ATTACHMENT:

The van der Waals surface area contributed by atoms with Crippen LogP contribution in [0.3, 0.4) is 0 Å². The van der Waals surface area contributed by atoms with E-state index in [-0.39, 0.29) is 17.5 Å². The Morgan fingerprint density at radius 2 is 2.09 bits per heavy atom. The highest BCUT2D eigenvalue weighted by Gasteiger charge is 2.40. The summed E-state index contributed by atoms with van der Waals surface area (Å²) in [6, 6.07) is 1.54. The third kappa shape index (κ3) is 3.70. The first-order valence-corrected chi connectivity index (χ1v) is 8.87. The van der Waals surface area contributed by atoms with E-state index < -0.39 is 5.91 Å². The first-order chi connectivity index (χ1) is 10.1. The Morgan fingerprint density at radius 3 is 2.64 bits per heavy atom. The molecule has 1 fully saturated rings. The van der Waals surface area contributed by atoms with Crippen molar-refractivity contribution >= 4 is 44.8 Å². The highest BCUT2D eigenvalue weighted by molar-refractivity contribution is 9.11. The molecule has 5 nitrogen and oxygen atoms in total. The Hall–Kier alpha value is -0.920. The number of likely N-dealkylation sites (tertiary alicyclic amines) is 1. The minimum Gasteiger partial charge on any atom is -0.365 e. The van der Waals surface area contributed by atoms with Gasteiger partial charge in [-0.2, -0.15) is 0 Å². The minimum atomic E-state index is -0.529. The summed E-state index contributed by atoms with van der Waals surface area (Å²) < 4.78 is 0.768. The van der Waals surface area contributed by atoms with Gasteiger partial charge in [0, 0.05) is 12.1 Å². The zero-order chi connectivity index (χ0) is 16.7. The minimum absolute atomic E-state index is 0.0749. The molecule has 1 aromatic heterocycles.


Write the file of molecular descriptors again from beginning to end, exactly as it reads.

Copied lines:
The van der Waals surface area contributed by atoms with Crippen LogP contribution in [0.3, 0.4) is 0 Å². The van der Waals surface area contributed by atoms with E-state index in [-0.39, 0.29) is 17.5 Å². The Morgan fingerprint density at radius 2 is 2.09 bits per heavy atom. The highest BCUT2D eigenvalue weighted by Gasteiger charge is 2.40. The summed E-state index contributed by atoms with van der Waals surface area (Å²) in [6, 6.07) is 1.54. The third kappa shape index (κ3) is 3.70. The first-order valence-corrected chi connectivity index (χ1v) is 8.87. The van der Waals surface area contributed by atoms with E-state index < -0.39 is 5.91 Å². The first-order chi connectivity index (χ1) is 10.1. The Morgan fingerprint density at radius 3 is 2.64 bits per heavy atom. The molecule has 1 fully saturated rings. The van der Waals surface area contributed by atoms with Crippen molar-refractivity contribution >= 4 is 44.8 Å². The highest BCUT2D eigenvalue weighted by molar-refractivity contribution is 9.11. The molecule has 5 nitrogen and oxygen atoms in total. The Hall–Kier alpha value is -0.920. The number of likely N-dealkylation sites (tertiary alicyclic amines) is 1. The minimum Gasteiger partial charge on any atom is -0.365 e. The van der Waals surface area contributed by atoms with Gasteiger partial charge in [-0.2, -0.15) is 0 Å². The minimum atomic E-state index is -0.529. The summed E-state index contributed by atoms with van der Waals surface area (Å²) < 4.78 is 0.768. The van der Waals surface area contributed by atoms with Gasteiger partial charge in [0, 0.05) is 12.1 Å². The zero-order chi connectivity index (χ0) is 16.7. The minimum absolute atomic E-state index is 0.0749. The molecule has 1 aromatic heterocycles.